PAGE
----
When we conducted the barley vote one year ago, there seemed to be a fairly broad consensus that the definition of "producer" was anyone who had produced barley at least once in the last five years. There was a debate about whether it should be three years or five years. However, that kind of definition appeared to be satisfactory. There are those precedents.

We would not wish to have this kind of detail nailed down in the legislation; it should be left to regulations. However, if this committee has good technical advice to offer on how to define "producer," that would be a useful contribution.

Senator Fairbairn: We are about to launch ourselves into public hearings here and out west. It would be helpful to the committee if you would bring us up to date with the discussions surrounding the inclusion-exclusion clause, particularly the inclusion clause. Rightly or wrongly, it has become a flash point in the discussion, and it would be helpful for us to know your views and what, presumably, was in the minds of those in the other place towards the end of your debate. Obviously, we will hear from all sorts of people with all sorts of ideas on this, but it would be useful to know your views.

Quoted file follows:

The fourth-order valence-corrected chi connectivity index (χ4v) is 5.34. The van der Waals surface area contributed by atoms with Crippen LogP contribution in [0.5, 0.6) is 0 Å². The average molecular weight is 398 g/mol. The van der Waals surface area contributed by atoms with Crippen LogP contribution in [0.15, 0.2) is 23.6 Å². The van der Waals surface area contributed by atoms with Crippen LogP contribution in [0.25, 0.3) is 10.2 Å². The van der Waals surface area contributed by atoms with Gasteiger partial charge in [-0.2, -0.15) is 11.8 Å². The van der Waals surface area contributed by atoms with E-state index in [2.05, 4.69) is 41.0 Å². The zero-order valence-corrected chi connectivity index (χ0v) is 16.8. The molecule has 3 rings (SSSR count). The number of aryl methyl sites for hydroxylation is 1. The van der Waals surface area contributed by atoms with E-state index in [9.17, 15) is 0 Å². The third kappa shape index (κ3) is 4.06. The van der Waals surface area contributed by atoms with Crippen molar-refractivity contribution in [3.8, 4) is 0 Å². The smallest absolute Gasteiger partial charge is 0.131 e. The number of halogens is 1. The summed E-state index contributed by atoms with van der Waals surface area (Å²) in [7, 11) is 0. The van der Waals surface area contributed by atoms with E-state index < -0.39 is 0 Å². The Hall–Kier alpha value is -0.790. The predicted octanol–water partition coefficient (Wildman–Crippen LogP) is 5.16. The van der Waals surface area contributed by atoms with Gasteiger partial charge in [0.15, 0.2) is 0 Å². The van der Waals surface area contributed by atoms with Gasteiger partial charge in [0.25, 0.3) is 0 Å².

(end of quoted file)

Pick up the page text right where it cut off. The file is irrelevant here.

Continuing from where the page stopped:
Mr. Goodale: This is a matter of sufficient technicality that I would be happy to provide the Senate with a complete written explanation of the issues pertaining to inclusion and exclusion.

The Canadian Wheat Board Act provides virtually no rules in terms of how the future mandate of the Canadian Wheat Board may or may not be changed. The law is either silent or confusing. It is certainly not clear.

As a matter of public policy, we thought it was important to clarify that situation -- not to say that a particular crop should be in or out, but to say clearly that, if farmers want a crop to be in or out, what steps must be taken to accomplish that.

The bill provides a procedure for excluding things that are presently within the Canadian Wheat Board's jurisdiction. As a matter of fairness, it also provides a procedure for including in the Wheat Board's jurisdiction things that are not already there. The bill goes to some pains to lay it out in detail and, in every case, at the bottom line, to leave the decision-making authority in the hands of farmers themselves. It is neither a government nor a wheat board decision; it is the farmers' decision. That is fundamental to both inclusion and exclusion.

Toward the end of the debate in the house, after consultation with, particularly, canola producers, the point was made -- to go back to an earlier discussion here about the United States -- that the Americans go after us on wheat and barley for no good reason, just because it is politically popular on the other side of the border. They do not have a correct reason for doing it; they have a political reason for doing it. The canola producers were concerned that, if there was this potential identification between them and the Canadian Wheat Board, they might be subject to the same trade harassment. For no legal, economic or trade policy reason they could find themselves vulnerable to that kind of attack from the U.S. side of the border.